A computer-readable signal medium may include a propagated data signal with computer-readable program code embodied therein, for example, in baseband or as part of a carrier wave. Such a propagated signal may take any of a variety of forms, including, but not limited to, electro-magnetic, optical, or any suitable combination thereof. A computer-readable signal medium may be any computer-readable medium that is not a computer-readable storage medium and that can communicate, propagate, or transport a program for use by or in connection with an instruction execution system, apparatus, or device. Program code embodied on a computer-readable signal medium may be transmitted using any appropriate medium, including but not limited to wireless, wireline, optical fiber cable, RF, etc., or any suitable combination of the foregoing.

Computer program code for carrying out operations for aspects of the present invention may be written in any combination of one or more programming languages, including an object oriented programming language such as Java, Smalltalk, C++ or the like and conventional procedural programming languages, such as the “C” programming language or similar programming languages. The program code may execute entirely on the user's computer, partly on the user's computer, as a stand-alone software package, partly on the user's computer and partly on a remote computer or entirely on the remote computer or server. In the latter scenario, the remote computer may be connected to the user's computer through any type of network, including a local area network (LAN) or a wide area network (WAN), or the connection may be made to an external computer (for example, through the Internet using an Internet Service Provider).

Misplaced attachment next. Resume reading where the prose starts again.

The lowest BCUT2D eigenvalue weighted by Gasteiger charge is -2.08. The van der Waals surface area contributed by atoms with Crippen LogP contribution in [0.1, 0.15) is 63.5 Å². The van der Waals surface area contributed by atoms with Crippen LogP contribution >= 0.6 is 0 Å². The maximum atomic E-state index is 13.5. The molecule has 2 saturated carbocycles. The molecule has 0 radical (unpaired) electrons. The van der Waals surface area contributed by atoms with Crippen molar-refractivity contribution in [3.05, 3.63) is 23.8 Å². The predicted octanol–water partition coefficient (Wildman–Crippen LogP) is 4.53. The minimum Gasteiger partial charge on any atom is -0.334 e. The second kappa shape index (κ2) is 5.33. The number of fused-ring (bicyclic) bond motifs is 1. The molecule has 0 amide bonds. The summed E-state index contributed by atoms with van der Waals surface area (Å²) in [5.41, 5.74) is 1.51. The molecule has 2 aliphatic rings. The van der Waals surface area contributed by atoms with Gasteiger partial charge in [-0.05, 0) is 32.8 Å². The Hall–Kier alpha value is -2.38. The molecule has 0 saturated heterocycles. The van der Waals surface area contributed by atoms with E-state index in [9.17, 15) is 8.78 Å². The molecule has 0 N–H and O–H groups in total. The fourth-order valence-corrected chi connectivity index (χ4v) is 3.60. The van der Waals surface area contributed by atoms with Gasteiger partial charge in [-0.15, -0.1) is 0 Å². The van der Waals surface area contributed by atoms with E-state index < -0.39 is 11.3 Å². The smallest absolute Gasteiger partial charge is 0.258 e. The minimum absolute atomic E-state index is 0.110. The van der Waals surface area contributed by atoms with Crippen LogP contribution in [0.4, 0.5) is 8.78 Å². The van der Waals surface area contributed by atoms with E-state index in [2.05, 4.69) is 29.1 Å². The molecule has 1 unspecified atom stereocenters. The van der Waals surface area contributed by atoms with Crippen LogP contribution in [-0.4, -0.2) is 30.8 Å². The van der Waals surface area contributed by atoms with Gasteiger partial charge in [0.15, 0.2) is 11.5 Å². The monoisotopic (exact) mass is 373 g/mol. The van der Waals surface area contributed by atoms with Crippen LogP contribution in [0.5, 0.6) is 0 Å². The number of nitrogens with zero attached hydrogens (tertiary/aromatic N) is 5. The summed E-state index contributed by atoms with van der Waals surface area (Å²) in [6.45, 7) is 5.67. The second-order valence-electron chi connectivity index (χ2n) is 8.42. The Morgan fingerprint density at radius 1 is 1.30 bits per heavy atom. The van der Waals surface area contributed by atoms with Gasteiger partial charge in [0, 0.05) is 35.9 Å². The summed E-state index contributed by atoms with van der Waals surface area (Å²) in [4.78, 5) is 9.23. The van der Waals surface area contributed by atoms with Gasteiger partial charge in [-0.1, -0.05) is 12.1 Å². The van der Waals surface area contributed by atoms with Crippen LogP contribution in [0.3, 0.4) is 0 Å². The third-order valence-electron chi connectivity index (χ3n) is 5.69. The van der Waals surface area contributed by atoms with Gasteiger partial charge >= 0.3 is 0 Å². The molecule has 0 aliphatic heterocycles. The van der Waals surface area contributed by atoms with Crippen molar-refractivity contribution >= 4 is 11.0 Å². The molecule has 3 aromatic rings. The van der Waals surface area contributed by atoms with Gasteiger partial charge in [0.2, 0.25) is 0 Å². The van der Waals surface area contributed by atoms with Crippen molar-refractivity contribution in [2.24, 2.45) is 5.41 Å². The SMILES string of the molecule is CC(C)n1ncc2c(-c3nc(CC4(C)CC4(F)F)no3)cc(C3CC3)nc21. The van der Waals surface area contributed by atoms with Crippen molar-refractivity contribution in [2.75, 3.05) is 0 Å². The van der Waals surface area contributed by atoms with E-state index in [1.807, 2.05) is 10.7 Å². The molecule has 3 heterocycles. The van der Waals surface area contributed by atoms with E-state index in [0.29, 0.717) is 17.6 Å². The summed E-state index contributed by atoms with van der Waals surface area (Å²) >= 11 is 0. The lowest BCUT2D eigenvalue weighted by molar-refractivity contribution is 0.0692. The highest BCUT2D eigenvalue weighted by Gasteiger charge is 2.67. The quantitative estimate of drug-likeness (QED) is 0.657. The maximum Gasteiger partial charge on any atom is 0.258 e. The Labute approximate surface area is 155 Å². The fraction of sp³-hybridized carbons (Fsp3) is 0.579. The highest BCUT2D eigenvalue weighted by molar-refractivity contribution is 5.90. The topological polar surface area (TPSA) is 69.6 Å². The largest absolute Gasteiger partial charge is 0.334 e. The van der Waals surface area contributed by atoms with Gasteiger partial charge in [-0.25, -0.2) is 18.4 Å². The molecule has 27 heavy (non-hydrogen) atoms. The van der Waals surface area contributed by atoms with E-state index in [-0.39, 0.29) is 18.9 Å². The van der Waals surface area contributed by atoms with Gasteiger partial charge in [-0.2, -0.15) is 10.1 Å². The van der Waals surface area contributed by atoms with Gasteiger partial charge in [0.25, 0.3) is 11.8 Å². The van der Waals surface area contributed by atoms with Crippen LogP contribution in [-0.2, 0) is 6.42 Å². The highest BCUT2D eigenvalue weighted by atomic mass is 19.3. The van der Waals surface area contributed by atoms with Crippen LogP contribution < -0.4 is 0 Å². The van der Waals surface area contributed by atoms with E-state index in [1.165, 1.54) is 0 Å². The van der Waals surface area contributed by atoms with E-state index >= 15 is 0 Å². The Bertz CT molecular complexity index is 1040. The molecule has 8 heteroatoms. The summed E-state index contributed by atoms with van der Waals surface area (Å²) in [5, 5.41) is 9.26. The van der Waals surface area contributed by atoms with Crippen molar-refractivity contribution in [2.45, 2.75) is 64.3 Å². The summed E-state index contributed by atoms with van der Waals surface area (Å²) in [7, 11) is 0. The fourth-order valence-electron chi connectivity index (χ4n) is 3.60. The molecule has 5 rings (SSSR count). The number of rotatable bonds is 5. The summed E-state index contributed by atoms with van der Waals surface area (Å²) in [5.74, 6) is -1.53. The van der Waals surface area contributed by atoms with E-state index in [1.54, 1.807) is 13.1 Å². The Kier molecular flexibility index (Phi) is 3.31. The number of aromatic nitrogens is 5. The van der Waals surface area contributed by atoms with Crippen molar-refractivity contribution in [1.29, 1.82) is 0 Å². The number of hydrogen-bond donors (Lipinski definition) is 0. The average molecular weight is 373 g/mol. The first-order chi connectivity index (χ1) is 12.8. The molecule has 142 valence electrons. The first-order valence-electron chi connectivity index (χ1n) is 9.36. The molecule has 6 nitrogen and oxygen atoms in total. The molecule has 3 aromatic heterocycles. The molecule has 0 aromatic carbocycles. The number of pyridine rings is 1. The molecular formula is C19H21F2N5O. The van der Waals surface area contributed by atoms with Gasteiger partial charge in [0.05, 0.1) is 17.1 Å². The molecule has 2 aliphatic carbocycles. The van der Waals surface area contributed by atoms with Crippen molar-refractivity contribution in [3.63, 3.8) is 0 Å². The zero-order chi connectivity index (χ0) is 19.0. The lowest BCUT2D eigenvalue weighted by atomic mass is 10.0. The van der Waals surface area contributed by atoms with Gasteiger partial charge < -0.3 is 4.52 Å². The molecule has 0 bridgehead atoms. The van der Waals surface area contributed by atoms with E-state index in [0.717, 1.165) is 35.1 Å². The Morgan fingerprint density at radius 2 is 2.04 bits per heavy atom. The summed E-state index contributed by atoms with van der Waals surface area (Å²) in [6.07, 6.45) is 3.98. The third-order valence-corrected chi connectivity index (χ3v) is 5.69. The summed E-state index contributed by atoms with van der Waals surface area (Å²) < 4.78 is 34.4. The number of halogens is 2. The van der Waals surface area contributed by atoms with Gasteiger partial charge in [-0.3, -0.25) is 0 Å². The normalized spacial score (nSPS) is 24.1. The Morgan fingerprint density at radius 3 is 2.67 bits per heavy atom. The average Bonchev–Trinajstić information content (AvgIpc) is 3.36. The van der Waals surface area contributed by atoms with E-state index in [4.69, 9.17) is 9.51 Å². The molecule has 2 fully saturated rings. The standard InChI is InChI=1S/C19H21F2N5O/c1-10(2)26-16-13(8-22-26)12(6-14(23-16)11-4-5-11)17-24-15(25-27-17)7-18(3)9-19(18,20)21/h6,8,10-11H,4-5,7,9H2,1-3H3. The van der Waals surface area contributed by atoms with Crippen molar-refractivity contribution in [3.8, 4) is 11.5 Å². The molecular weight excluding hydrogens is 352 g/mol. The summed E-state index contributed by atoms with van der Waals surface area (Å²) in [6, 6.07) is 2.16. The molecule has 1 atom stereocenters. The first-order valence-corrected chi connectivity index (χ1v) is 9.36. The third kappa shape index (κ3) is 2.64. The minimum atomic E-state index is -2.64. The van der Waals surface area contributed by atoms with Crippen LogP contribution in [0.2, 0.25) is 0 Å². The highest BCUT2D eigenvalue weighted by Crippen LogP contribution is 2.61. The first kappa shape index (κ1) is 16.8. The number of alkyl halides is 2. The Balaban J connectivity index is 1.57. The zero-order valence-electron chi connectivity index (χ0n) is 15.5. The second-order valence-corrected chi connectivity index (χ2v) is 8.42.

Aspects of the present invention are described herein with reference to flowchart illustrations and/or block diagrams of methods, apparatus (systems) and computer program products according to embodiments of the invention. It will be understood that each block of the flowchart illustrations and/or block diagrams, and combinations of blocks in the flowchart illustrations and/or block diagrams, can be implemented by computer program instructions. These computer program instructions may be provided to a processor of a general purpose computer, special purpose computer, or other programmable data processing apparatus to produce a machine, such that the instructions, which execute via the processor of the computer or other programmable data processing apparatus, create means for implementing the functions/acts specified in the flowchart and/or block diagram block or blocks.

The computer program instructions may also be stored in a computer-readable storage medium that can direct a computer, other programmable data processing apparatus, or other devices to function in a particular manner, such that the instructions stored in the computer-readable medium produce an article of manufacture including instructions which implement the function/act specified in the flowchart and/or block diagram block or blocks. The computer program instructions may also be loaded onto a computer, other programmable data processing apparatus, or other devices to cause a series of operational steps to be performed on the computer, other programmable apparatus or other devices to produce a computer implemented process such that the instructions which execute on the computer or other programmable apparatus provide processes for implementing the functions/acts specified in the flowchart and/or block diagram block or blocks.